3 OCTOBER 1914, Page 11

The Times of Monday published an important article by Sir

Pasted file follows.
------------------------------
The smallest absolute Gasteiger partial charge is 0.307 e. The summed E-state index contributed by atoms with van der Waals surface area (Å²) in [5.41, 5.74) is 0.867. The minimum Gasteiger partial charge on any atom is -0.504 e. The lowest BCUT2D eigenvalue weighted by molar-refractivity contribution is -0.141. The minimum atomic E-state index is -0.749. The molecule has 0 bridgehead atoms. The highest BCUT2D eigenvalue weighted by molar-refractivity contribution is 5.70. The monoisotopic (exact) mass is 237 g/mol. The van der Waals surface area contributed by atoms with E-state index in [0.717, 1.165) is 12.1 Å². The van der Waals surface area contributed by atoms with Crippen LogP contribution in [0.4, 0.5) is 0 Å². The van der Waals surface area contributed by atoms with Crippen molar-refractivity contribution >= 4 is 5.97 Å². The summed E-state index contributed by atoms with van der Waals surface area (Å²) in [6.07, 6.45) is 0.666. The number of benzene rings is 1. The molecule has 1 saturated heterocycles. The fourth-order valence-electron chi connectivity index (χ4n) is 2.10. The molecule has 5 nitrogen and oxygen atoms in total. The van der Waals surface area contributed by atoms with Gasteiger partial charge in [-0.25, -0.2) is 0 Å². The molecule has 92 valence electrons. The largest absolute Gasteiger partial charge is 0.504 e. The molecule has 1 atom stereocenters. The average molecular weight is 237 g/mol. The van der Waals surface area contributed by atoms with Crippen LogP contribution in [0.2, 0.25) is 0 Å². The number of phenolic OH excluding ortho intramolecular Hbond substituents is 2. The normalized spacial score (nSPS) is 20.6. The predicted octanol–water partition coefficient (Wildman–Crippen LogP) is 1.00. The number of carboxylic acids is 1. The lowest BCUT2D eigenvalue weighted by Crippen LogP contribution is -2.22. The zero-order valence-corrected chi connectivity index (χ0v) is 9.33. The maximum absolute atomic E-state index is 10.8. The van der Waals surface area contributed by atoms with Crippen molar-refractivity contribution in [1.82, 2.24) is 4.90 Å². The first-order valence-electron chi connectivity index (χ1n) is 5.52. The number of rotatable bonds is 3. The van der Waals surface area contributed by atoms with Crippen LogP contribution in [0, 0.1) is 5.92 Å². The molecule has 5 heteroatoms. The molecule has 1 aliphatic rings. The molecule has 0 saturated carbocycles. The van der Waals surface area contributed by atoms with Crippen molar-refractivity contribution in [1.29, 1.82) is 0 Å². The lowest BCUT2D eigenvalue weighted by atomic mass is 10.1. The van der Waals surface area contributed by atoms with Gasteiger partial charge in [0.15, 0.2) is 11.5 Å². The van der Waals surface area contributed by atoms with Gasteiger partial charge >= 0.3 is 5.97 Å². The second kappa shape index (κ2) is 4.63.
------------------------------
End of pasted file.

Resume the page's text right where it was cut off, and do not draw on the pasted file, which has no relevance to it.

Almroth Wright on typhoid fever, dysentery, and septic infection among the troops. The mortality from those diseases is frequently greater than from wounds. In the Boer War there were thirty-one thousand cases of typhoid. In the Spanish-American War one man out of every six contracted the disease. Yet the preventive for such a state of things is perfectly well known. It is inoculation. Take the figures for typhoid alone. In India in 1912 the inoculated men bad eighty per cent. fewer cases and ninety-five per cent. fewer deaths than the uninoculated men. But at present inoculation is not compulsory. The men are paraded, addressed on the virtues of inoculation, and then allowed to decide for them- selves. We heartily agree with Sir Almroth Wright that inoculation ought to be compulsory. A soldier enters the Army to obey orders. Let him obey orders in this. It is absurd that the objections of a few cranks should prevail. A man should be protected from the artillery of disease as much as he is compelled to protect himself against shells. He is not given the choice whether he will or will not dig trenches. He must take shelter from " bugs" just as he does from bullets.